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I certainly agree whole-heartedly with “more than a coat of paint and flexible furnishings” and even more strongly with great staff not great stuff. As both a certified TL and a school principal, where I think we as Learning Commons proponents and advocates must be careful is our rhetoric around what “must” be in place or else failure is imminent. The fiscal reality in Alberta’s school divisions (and likely those in most provinces based on the recent feedback from our Alberta writing team on CLA standards) is that TL’s, as much as we want them, are not in place nor will they be anytime soon. So, the bigger question for me is, how do we make the financial choice to be having qualified/trained personnel in the LC. For me the answer is very clear….hit the public and the trustees where it counts…in the academic achievement and accolades department. If we can DEMONSTRATE exactly how a functioning and vibrant LC stimulates academic success for students, increases professional risk-taking and collaboration for professionals and para-professionals, and builds a positive school culture of critical inquiry…..then the financial arguments for TL’s become much more compelling. So, chicken and egg….where do we start? I believe, and am open to argument, that we start with “who we have” and whenever possible augment that to build the case. For example, I took over at a school (k-9 850 students) where there had not been a TL or even a trained Library Tech for over a year. Step one was hiring a (full time) great Library tech who had the wonderful experience of working together with a TL in another school before funding cuts left her alone in the school library. Step two was establishing with her a vision for the Commons and giving her the time and budget to get the space and materials organized such that we could begin changing mindsets. Add in some extra “enthusiastic” time from an experienced EA and some equally enthusiastic volunteer parent support and the stage is set. Meanwhile, the concept of the commons was slowly and carefully instilled in the teaching staff who were encouraged to become involved in the re-development of our Commons at all levels. Step three begins in earnest this year with data collection on usage and activities so we can PROVE that the Commons philosophy is a critical cog in student, school and community success.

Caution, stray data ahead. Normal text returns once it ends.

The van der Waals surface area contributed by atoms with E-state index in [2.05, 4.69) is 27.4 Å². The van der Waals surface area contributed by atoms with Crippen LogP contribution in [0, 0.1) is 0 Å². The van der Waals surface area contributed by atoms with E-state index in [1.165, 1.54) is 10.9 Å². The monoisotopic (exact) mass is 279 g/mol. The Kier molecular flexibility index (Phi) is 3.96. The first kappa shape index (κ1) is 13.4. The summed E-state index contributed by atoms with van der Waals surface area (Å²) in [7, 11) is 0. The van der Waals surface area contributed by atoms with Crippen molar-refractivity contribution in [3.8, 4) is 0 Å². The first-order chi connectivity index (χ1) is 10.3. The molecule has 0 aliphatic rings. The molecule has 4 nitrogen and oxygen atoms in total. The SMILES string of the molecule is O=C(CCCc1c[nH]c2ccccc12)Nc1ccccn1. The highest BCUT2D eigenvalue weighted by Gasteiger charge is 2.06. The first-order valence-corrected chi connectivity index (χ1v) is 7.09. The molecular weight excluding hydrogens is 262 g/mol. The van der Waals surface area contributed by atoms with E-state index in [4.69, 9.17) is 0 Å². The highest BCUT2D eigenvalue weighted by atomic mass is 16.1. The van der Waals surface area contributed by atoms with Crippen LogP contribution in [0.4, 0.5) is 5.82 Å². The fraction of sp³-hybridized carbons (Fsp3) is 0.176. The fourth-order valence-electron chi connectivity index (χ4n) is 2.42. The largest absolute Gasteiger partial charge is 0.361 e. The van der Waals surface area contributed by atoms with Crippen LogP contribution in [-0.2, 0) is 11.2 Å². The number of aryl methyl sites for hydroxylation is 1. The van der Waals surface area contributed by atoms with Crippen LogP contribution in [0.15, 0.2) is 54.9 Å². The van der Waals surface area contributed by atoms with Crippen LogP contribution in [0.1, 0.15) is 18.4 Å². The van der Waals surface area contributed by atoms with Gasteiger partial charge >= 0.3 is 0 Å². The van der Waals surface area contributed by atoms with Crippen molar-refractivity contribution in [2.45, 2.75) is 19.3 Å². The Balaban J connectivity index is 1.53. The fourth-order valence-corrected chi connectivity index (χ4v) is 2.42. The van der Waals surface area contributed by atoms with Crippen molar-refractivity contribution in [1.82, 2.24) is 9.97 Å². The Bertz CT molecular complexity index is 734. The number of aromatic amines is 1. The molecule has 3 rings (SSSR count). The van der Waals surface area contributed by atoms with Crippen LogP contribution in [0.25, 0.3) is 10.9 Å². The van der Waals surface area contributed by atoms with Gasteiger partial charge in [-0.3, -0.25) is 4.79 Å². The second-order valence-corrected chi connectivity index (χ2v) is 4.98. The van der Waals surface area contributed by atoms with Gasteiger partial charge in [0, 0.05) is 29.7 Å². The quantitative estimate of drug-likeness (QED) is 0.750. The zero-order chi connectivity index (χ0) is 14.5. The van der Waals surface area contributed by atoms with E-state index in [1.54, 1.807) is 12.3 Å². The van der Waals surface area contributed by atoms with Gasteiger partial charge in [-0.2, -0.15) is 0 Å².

What I argue for here is that we avoid saying “without a TL it is doomed” and instead make the case for why a TL is the optimum leader for an engaging and functioning commons. I have the opportunity to address all of the library personnel in my own division this August and will certainly try to engage them in the exciting and challenging transition to a “commons way of thinking” so they can do the same at their sites. It will look different from school to school….and it should. The key is building our. Evidence…making the case…and then maybe, just maybe we will see the return of TL’s to the forefront of student learning.